Many coastal First Nation communities rely on the economic opportunities that are provided by salmon aquaculture. Hundreds of First Nation men and women are currently employed in the B.C aquaculture industry. With few opportunities in the forestry and fisheries sectors, aquaculture has been seen by many First Nations as a way to reverse the cycle of dependency.
Richard Harry, the Executive Director of the Aboriginal Aquaculture Association (AAA) said:
“It is precisely because there is an increased interest in aquaculture development by First Nations that the AAA was established”. The AAA strives to assist First Nations that want to pursue opportunities in sustainable aquaculture development in a manner that supports First Nation communities, culture and values.
There are many positive instances of First Nation involvement in aquaculture development. For example, the community of Kitasoo has successfully partnered with industry resulting in increased employment and capacity building while maintaining control over their traditional territory while ensuring adherence to strict environmental monitoring requirements. “The First Nation leadership needs to support and respect the decision of those First Nations who look to aquaculture as an economic development option. We must draw on the positive examples, learn from them and move forward,” states Harry. The AAA is taking the lead in the development of the Aboriginal Certification of Environmental Sustainability (ACES), a program that will ensure that traditional First Nations values are respected in the management of the aquaculture industry in British Columbia by combining traditional knowledge of the environment with the guidance of scientific and environmental experts.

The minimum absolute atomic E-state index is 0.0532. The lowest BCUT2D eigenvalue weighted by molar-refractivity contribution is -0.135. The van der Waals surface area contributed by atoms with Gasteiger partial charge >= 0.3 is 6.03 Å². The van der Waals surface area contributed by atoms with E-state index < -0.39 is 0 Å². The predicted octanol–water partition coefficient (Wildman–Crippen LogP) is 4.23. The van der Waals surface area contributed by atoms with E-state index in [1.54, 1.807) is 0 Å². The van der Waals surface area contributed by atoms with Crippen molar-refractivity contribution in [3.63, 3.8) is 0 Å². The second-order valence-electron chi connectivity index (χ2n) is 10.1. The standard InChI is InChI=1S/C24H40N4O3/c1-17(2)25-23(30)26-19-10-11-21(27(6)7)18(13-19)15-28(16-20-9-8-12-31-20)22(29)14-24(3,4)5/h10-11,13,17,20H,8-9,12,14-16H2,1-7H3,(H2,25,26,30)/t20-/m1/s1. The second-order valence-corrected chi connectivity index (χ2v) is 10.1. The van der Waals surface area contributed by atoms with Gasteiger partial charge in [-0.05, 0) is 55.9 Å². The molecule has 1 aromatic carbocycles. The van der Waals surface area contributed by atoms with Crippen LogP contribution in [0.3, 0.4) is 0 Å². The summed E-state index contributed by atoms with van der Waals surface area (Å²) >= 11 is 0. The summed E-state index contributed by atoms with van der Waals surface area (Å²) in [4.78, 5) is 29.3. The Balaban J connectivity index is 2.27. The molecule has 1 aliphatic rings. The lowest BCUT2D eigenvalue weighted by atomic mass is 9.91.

The AAA believes that the B.C. Government, when deliberating the recently released report, must make decisions that balance the needs of all stakeholders and signal its support for the potential for growth in this key industry.